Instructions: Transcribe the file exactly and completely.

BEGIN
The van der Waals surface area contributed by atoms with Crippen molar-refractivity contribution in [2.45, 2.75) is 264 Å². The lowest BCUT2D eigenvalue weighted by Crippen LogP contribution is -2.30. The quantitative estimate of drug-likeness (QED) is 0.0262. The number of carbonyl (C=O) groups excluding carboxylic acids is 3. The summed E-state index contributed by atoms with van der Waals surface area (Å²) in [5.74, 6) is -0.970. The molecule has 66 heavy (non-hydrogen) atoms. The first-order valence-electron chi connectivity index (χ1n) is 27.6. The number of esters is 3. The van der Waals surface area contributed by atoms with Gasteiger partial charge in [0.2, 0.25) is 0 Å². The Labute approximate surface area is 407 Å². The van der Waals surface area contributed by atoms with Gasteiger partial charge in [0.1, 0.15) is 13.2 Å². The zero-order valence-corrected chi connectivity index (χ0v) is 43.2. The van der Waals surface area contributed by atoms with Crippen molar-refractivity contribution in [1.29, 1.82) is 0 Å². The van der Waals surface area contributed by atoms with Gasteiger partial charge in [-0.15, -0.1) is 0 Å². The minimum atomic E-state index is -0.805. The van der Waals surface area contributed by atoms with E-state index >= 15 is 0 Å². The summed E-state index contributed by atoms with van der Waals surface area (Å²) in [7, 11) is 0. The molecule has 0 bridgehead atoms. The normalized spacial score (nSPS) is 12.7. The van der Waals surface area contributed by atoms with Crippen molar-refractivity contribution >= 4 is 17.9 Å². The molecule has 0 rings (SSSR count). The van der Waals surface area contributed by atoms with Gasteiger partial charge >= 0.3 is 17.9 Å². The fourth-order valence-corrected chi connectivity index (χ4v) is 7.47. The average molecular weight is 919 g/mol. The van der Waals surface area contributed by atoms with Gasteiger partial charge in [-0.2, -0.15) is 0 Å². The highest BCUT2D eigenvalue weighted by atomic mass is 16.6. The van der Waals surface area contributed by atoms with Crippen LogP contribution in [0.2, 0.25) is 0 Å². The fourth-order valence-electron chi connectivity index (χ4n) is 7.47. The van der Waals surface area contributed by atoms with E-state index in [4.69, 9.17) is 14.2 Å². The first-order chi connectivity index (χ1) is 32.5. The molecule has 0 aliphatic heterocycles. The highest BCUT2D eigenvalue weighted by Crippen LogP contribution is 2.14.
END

The van der Waals surface area contributed by atoms with Crippen molar-refractivity contribution in [2.45, 2.75) is 264 Å². The lowest BCUT2D eigenvalue weighted by Crippen LogP contribution is -2.30. The quantitative estimate of drug-likeness (QED) is 0.0262. The number of carbonyl (C=O) groups excluding carboxylic acids is 3. The summed E-state index contributed by atoms with van der Waals surface area (Å²) in [5.74, 6) is -0.970. The molecule has 66 heavy (non-hydrogen) atoms. The first-order valence-electron chi connectivity index (χ1n) is 27.6. The number of esters is 3. The van der Waals surface area contributed by atoms with Gasteiger partial charge in [0.2, 0.25) is 0 Å². The Labute approximate surface area is 407 Å². The van der Waals surface area contributed by atoms with Gasteiger partial charge in [0.1, 0.15) is 13.2 Å². The zero-order valence-corrected chi connectivity index (χ0v) is 43.2. The van der Waals surface area contributed by atoms with Crippen molar-refractivity contribution in [1.29, 1.82) is 0 Å². The van der Waals surface area contributed by atoms with Gasteiger partial charge in [-0.15, -0.1) is 0 Å². The minimum atomic E-state index is -0.805. The van der Waals surface area contributed by atoms with E-state index >= 15 is 0 Å². The summed E-state index contributed by atoms with van der Waals surface area (Å²) in [7, 11) is 0. The molecule has 0 bridgehead atoms. The normalized spacial score (nSPS) is 12.7. The van der Waals surface area contributed by atoms with Crippen molar-refractivity contribution >= 4 is 17.9 Å². The molecule has 0 rings (SSSR count). The van der Waals surface area contributed by atoms with Gasteiger partial charge >= 0.3 is 17.9 Å². The fourth-order valence-corrected chi connectivity index (χ4v) is 7.47. The average molecular weight is 919 g/mol. The van der Waals surface area contributed by atoms with Gasteiger partial charge in [-0.2, -0.15) is 0 Å². The highest BCUT2D eigenvalue weighted by atomic mass is 16.6. The van der Waals surface area contributed by atoms with Crippen LogP contribution in [0.2, 0.25) is 0 Å². The fourth-order valence-electron chi connectivity index (χ4n) is 7.47. The van der Waals surface area contributed by atoms with E-state index in [4.69, 9.17) is 14.2 Å². The first-order chi connectivity index (χ1) is 32.5. The molecule has 0 aliphatic heterocycles. The highest BCUT2D eigenvalue weighted by Crippen LogP contribution is 2.14.